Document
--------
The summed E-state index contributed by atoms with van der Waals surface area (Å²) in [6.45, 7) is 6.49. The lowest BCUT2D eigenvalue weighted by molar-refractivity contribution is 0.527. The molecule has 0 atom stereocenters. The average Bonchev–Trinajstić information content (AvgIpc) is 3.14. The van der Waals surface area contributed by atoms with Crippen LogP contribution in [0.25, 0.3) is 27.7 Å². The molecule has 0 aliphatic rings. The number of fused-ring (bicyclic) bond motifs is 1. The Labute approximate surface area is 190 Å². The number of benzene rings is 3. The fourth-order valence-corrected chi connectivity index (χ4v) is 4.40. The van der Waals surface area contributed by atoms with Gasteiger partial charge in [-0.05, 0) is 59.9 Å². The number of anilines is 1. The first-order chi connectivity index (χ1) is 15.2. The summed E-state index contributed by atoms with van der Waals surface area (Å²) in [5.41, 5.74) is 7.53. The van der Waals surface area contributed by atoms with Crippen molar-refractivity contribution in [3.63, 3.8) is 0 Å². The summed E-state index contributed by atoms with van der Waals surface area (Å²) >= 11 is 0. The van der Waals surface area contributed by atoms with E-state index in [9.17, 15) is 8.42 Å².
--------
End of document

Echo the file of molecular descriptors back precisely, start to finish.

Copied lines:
The summed E-state index contributed by atoms with van der Waals surface area (Å²) in [6.45, 7) is 6.49. The lowest BCUT2D eigenvalue weighted by molar-refractivity contribution is 0.527. The molecule has 0 atom stereocenters. The average Bonchev–Trinajstić information content (AvgIpc) is 3.14. The van der Waals surface area contributed by atoms with Crippen LogP contribution in [0.25, 0.3) is 27.7 Å². The molecule has 0 aliphatic rings. The number of fused-ring (bicyclic) bond motifs is 1. The Labute approximate surface area is 190 Å². The number of benzene rings is 3. The fourth-order valence-corrected chi connectivity index (χ4v) is 4.40. The van der Waals surface area contributed by atoms with Gasteiger partial charge in [-0.05, 0) is 59.9 Å². The number of anilines is 1. The first-order chi connectivity index (χ1) is 15.2. The summed E-state index contributed by atoms with van der Waals surface area (Å²) in [5.41, 5.74) is 7.53. The van der Waals surface area contributed by atoms with Crippen molar-refractivity contribution in [3.63, 3.8) is 0 Å². The summed E-state index contributed by atoms with van der Waals surface area (Å²) >= 11 is 0. The van der Waals surface area contributed by atoms with E-state index in [9.17, 15) is 8.42 Å².